IQ scores are supposedly put on a normal distribution with a standard deviation of 15.

The population of the world is about 7,674,000,000.

So, if I know my statistics and made no numerical errors, the smartest person in the world (even given the unrealistic assumption that we could measure everybody's intelligence), would only have an IQ of 194.8083.

screenshot from Wolfram Alpha

Double the population of the world and the max measurable IQ only goes to 196.4.

Given this, why do I see occasional reports of measured IQs above 200? A 200 IQ, statistically, would require a population of at least 76 billion people, ten times more than there are humans now. A 220 IQ would require 10,000 times as many people as that.

Does the math and statistics just get ignored for those high scores, or is the scale different somehow?


2 Answers 2


Most "professional" IQ tests are capped at around 160 points (Mensa: 162, Stanford Binet: 160, WAIS-IV: 160), so scores above 200 are not relevant in analysis using data from those.

There's also a logical flaw in your claim that an IQ above 195 should not be measurable "statistically": even if it's extremely unlikely, it's possible by the definition of a continuous normal distribution.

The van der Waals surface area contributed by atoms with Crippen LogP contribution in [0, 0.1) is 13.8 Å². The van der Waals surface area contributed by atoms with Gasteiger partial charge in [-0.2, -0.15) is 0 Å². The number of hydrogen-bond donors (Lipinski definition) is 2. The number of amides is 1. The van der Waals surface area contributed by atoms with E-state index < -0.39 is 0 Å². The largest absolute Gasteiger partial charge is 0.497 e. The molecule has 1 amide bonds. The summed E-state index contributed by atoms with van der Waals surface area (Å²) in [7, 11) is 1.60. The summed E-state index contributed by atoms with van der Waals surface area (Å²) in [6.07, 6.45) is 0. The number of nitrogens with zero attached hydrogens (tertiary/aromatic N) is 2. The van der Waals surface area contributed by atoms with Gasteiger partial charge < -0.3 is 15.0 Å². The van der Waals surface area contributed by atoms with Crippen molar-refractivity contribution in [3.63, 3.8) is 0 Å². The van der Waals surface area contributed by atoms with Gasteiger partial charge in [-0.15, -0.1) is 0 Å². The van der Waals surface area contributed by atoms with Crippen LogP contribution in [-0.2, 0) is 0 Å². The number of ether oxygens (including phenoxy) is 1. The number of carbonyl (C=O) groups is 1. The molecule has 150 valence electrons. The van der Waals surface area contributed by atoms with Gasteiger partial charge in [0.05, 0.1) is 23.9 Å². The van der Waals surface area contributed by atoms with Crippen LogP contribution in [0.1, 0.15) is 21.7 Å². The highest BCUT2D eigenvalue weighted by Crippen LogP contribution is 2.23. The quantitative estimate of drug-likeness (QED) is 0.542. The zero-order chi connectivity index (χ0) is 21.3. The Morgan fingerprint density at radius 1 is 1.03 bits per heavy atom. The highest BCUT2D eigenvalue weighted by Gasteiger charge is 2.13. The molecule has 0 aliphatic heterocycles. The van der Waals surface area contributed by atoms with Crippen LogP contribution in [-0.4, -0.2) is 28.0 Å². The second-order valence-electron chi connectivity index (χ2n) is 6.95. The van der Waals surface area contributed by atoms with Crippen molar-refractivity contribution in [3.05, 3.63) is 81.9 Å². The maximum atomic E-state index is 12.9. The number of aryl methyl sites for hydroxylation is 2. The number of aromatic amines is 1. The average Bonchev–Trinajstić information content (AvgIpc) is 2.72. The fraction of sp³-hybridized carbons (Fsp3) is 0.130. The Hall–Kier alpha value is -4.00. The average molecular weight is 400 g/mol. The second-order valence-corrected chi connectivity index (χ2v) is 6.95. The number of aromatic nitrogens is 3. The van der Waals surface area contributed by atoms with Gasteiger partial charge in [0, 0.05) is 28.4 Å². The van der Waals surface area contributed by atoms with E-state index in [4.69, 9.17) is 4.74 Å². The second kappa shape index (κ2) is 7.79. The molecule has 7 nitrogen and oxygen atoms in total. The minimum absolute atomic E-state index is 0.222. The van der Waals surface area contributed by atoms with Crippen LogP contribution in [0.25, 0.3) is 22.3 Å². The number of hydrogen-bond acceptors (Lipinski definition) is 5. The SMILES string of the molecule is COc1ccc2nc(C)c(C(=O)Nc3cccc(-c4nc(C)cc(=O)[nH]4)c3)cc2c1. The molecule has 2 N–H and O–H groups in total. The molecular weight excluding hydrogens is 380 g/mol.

Score outliers above 195 are typically measured by non-standard IQ tests or subjectively evaluated. They should not be considered as data points in the context of statistical analysis.


Your math appears to be correct. If one understands the relation between reliability and validity, one understands that an IQ upwards of 160 would be practically impossible to measure. This is because validity is limited by reliability. We cannot create a measure of IQ that could identify someone over 160 because we can't locate enough people to reliably create such a test. We cannot obtain a normative sample of a large enough size to get a handful of people with an IQ of 175, 5 SDs above the mean. Just remember, a measure can't be valid if it isn't reliable.

  • 1
    $\begingroup$ Please add sources to your claims. $\endgroup$
    – AliceD
    Commented Dec 5, 2022 at 8:25

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